Sanctuary cities are once again in the headlines. But this time, sanctuary cities, the bane of immigration law enforcement advocates, have a different spin. Since five-time deported illegal immigrant Jose Inez Garcia-Zarate murdered Kate Steinle in July 2015 on Pier 14 in San Francisco, state and city governments have persisted in welcoming illegal aliens and protecting them from Immigration and Customs Enforcement. San Francisco is a sanctuary city in the sanctuary state of California.
Despite a federal immigration detention request to hold Garcia-Zarate so immigration officials could take him into custody, San Francisco authorities freed the seven-time convicted felon just three months before he killed Steinle. Eventually, Garcia-Zarate was acquitted and sentenced to time served on an illegal firearms possession charge.
Between January 2014 and September 2015, the Center for Immigration Studies reported that sanctuary jurisdictions rejected 17,000 ICE detainer requests – 17,000 individuals who should have been deported but remained to potentially pose criminal risk to U.S. citizens. Claiming that migrants are fleeing poverty and persecution, local leaders have been willing to spend their constituents’ taxpayer dollars on affirmative benefits for the newly arrived illegal immigrants.
Suddenly, however, with President Biden and Department of Homeland Security Secretary Alejandro Mayorkas opening the Southwest border to foreign nationals from 150 countries and clandestinely flying them to faraway cities, attitudes are less welcoming. New York Mayor Eric Adams said that busing migrants from Texas to mid-town Manhattan, as Gov. Gregg Abbott has done, is “cruel.” About 4,000 unlawfully present migrants have entered New York’s shelter facilities since May, an ”unprecedented surge,” said Adams, who has unsuccessfully called on the federal government to intervene.
Washington, D.C. Mayor Muriel Bowser has made the same complaints as Adams, labeling the migrant flood “critical,” issuing identical rejected pleas for federal intervention. Since April, Gov. Abbott has sent more than 6,800 illegal immigrants to Washington. Bowser has begged for the National Guard to intervene “to help prevent a prolonged humanitarian crisis in our nation’s capital resulting from the daily arrival of migrants in need of assistance.” McAllen, Texas, Mayor Javier Villalobos mocked Adams and Bowser. Villalobos said: “The city of McAllen was able to deal with thousands of immigrants a day; I think they can handle a few hundred.”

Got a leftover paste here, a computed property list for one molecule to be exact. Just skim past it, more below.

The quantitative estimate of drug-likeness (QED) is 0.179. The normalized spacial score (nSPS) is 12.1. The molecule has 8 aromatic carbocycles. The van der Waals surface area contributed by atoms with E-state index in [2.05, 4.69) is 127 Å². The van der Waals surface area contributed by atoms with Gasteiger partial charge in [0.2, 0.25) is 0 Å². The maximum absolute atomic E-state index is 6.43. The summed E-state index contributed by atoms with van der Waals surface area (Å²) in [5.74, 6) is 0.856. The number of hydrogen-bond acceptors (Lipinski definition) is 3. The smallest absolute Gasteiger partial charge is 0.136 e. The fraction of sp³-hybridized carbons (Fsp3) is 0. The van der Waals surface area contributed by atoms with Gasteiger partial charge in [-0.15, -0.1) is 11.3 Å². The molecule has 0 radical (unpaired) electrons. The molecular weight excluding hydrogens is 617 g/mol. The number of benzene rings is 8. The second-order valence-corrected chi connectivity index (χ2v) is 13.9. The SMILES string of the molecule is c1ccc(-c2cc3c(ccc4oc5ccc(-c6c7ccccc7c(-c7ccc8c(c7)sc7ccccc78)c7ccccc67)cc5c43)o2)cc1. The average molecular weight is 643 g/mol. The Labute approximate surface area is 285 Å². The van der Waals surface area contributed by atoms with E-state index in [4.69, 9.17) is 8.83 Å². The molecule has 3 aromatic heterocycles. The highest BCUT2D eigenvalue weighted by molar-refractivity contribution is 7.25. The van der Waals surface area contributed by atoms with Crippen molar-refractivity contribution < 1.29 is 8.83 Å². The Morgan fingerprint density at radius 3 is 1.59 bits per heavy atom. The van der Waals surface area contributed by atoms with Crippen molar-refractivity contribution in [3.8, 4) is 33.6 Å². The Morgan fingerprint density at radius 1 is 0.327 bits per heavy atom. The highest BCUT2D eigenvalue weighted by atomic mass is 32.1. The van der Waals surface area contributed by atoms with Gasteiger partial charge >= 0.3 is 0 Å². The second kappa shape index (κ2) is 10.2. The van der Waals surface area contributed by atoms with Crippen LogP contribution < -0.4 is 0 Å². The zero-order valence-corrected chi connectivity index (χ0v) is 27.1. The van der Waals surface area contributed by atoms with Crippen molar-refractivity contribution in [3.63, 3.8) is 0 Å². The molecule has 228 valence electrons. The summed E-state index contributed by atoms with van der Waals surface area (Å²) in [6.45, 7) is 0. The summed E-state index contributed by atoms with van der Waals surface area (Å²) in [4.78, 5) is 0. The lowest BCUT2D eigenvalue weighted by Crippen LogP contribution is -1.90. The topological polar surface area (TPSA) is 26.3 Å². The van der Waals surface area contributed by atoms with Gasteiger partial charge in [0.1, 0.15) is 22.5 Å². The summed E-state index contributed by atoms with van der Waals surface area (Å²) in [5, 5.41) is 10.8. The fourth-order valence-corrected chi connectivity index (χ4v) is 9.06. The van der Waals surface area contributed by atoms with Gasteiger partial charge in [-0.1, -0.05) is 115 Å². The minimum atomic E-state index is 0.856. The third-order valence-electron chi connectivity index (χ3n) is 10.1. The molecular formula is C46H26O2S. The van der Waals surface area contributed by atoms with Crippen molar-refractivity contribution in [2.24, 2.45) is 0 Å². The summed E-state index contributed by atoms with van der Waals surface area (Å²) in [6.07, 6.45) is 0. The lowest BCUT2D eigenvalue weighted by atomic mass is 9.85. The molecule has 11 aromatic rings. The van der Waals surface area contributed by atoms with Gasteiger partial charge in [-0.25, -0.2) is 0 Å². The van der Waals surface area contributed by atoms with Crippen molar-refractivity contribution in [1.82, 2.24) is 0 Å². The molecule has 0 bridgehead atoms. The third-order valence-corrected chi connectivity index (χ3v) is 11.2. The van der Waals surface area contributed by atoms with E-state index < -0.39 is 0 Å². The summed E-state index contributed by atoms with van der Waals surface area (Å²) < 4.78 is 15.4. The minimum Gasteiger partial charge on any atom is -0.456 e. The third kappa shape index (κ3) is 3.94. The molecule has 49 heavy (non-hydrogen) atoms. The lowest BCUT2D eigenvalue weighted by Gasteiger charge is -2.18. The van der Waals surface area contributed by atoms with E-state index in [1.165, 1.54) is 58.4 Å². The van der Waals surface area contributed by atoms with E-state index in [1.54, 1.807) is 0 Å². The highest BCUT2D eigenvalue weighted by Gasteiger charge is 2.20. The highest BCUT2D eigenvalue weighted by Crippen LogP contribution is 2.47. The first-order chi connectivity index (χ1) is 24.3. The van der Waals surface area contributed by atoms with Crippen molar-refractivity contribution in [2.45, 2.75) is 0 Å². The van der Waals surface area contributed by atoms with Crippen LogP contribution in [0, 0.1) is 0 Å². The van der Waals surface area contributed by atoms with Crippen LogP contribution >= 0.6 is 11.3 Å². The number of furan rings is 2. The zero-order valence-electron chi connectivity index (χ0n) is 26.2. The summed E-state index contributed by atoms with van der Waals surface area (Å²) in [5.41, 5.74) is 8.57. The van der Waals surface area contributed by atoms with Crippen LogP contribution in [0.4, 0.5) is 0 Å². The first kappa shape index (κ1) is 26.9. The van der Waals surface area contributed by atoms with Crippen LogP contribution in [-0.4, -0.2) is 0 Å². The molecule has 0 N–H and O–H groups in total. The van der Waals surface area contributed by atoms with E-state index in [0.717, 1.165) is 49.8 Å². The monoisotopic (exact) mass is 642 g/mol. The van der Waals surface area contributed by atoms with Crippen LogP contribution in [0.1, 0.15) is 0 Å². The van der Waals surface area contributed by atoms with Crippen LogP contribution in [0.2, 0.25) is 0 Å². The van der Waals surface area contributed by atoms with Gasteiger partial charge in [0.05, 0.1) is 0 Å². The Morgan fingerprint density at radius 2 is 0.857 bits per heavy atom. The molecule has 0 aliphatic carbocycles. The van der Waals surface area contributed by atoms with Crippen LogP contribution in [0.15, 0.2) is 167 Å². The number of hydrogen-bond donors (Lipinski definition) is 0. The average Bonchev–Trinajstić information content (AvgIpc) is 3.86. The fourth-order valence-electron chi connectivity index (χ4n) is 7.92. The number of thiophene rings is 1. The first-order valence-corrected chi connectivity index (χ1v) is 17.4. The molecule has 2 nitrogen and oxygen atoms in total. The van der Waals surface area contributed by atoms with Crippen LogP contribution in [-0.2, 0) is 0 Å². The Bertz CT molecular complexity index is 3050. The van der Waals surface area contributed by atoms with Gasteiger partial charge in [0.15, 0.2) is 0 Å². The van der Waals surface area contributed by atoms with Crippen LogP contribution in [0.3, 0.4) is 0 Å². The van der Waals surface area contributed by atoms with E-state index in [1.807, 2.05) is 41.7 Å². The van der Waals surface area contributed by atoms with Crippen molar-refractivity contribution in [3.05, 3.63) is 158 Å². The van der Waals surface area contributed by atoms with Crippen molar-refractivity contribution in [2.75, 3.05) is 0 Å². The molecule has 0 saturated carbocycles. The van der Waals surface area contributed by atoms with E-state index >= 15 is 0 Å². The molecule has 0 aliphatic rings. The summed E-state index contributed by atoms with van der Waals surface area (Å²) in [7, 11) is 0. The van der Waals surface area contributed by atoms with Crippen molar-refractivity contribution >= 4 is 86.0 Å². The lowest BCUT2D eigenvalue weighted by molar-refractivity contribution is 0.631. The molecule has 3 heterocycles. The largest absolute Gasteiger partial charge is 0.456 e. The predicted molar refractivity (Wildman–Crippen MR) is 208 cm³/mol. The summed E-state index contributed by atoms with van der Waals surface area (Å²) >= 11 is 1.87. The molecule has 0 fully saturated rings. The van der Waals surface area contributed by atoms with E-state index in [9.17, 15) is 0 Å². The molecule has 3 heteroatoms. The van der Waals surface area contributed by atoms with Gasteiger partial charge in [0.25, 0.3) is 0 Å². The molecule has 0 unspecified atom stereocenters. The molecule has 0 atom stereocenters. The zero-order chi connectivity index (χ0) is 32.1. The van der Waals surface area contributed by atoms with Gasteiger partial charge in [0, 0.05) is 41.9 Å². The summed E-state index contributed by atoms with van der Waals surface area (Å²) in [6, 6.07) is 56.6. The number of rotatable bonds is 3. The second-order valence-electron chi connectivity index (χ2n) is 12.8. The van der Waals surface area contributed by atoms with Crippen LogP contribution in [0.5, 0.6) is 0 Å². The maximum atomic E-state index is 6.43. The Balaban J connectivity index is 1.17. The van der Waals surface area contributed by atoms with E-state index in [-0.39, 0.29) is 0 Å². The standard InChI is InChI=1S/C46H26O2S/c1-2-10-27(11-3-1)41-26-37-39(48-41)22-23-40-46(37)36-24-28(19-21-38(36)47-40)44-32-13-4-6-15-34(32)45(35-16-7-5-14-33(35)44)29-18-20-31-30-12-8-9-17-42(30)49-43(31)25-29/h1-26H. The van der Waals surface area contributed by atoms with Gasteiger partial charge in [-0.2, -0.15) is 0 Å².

Adams and Bowser should have known that pleading with the feds, especially Mayorkas, would be futile. At the January U.S. Conference of Mayors, Mayorkas tried to sell the assembled mayors on his new, mostly gutted ICE. But the attendees wanted to hear about border enforcement, a subject Mayorkas studiously avoided.
While it may be overly optimistic to hope for a change now that prominent Democratic mayors are experiencing first-hand the fiscal burden and public safety risks that sanctuary policies create, a shift is in the wind.
The mere existence of sanctuary cities is illegal. Local laws that protect illegal immigrants prevent routine cooperation among municipal, state and federal law enforcement agencies. President Obama’s Attorney General Loretta Lynch realized the importance of keeping law enforcement apprised about any individual’s immigration status. Lynch warned sanctuary cities that they would not receive Justice Department funding in the 2017 fiscal year if they did not comply with 8 USC Section 1373, which prohibits any agency from restraining “in any way” the exchange of information among federal, state and local agencies regarding foreign nationals’ immigration status. Despite saber-rattling from Lynch, and then-Attorney General Jeff Sessions, funding continued.
With millions of border crossers already released into the U.S. interior, and millions more anticipated during Biden’s remaining two and a half years in office, sanctuary cities will come under increasing pressure to provide for their unlawfully present alien residents, an untenable situation for the already underfunded, overcrowded municipalities.